The last thing to try before moving on is testing C as the third note of an overtone series. The fundamental would be 256/3=85.33 Hz, which is our modern day F. A new note! Then you keep going. You test each new note as the first, second, third, or fourth overtone of some overtone series and see which notes land in the range 64-128 Hz (this just amounts to dividing by 1, 2, 3, or 4 respectively as mentioned). You keep doing this and you’ll get our modern 12 note chromatic scale.


4 thoughts on “Mathematical Music Theory 2: Derivation of the Western Scale System

  1. Hi, I’m playing around with your idea and if you had a moment I was wondering if you could clarify why you see moving the overtones down a single octave is acceptable but not extending the overtone series themselves to higher frequencies? Is it damping/audibility of the higher frequencies?
    i.e. (quote:”From the fundamental to the first tone of the overtone series, we get exactly an octave, so it makes sense to talk about moving a note down an octave (i.e. this is an allowable interval in our scale derivation”).
    So taking the 64Hz example for C, I’m essentially looking at this table (second column is Hz, and 3rd column is fairly close approximation of the musical note on equal tempered scale):

    series factor overtones note
    1.0000 64 C
    1.0000 128 C
    0.5000 192 G
    0.3333 256 C
    0.2500 320 ~E
    0.2000 384 G
    0.1667 448 ~
    0.1429 512 C
    0.1250 576 D
    0.1111 640 ~
    0.1000 704 ~
    0.0909 768 G
    0.0833 832 ~
    0.0769 896
    0.0714 960
    0.0667 1024
    0.0625 1088

    and the first overtone that really seems out of place is 448Hz. It lives somewhere uncomfortably between A and A#. Is there thinking/idea/guess as to why that overtone is unmusical vs. the other “musical” overtones? (or maybe 448 would be musical despite not being in the equal tempered scale)? Again, just playing around with this idea and curious what you might think about the anomalous overtones? If you have thoughts I’m curious. thanks in advance.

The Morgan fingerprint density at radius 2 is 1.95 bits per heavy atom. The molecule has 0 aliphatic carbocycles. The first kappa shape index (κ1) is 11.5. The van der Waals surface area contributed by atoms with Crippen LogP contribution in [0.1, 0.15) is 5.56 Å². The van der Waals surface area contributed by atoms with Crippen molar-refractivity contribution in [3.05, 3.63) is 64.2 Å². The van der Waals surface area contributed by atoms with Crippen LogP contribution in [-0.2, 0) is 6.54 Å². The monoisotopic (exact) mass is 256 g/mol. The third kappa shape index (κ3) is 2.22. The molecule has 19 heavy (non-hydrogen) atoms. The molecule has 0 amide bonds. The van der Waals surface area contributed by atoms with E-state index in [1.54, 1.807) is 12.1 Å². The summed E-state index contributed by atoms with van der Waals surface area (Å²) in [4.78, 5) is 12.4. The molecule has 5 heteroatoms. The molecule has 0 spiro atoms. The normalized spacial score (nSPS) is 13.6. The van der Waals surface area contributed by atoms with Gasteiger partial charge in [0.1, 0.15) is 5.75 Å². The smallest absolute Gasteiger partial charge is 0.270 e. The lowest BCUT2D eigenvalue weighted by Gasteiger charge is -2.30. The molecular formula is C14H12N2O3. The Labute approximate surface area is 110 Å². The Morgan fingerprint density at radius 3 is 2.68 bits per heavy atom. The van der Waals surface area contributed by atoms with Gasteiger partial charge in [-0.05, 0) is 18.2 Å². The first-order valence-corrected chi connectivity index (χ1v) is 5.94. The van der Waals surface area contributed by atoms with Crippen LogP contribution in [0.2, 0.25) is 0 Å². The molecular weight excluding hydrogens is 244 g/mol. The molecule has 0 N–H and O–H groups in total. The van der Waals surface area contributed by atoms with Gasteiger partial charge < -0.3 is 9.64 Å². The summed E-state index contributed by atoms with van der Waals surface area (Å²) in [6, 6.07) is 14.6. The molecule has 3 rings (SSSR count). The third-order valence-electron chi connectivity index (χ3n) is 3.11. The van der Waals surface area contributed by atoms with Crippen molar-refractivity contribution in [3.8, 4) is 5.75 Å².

2. I think this link may actually be related to the above discussion.

    Octave spiral with the first 16 elements of the harmonic series

  3. Thanks for the comment! Of course there are lots of different tonal systems you can derive using different methods that are similar to what I did. I was just following what Hindemith does in “The Craft of Musical Composition.” Historically speaking, this of course is not how our current system was developed. It is merely meant as an after-the-fact justification of why it is “natural” that it sounds good.

    My guess is that using the 7th overtone exactly where it is would be kind of cool (maybe a little “jazzy”) and probably wouldn’t sound bad if only using it in some overtone scale built off of the fundamental. You should check out the book I mentioned. Hindemith devotes an entire section (Chapter I section 9) to talking about how to handle the seventh overtone.

    I think the only reason for saying “move down an octave” rather than allowing any octave jumps is that you don’t get new notes by moving them up? I’d have to re-read what I wrote and think about this to be sure. But you test out notes formed in the first spot, then first two spots, then first three spots, etc, so it seems moving notes up an octave would only ever move them out of the allowable range.

  4. thanks for reply. I’ve had a lot of fun learning about this and your post pushed me in that direction. I found this piece of music (I think original) written in harmonic scale by a fellow named Dante Rosati. It’s different, but certainly musical – not just bad sounding like some constructed scales. The words that came to mind as I listened were “foreign but cohesive” and “hypnotic.” I think as I listen my ear adjusts to it progressively so I find myself more accommodating as it goes along. Anyhow,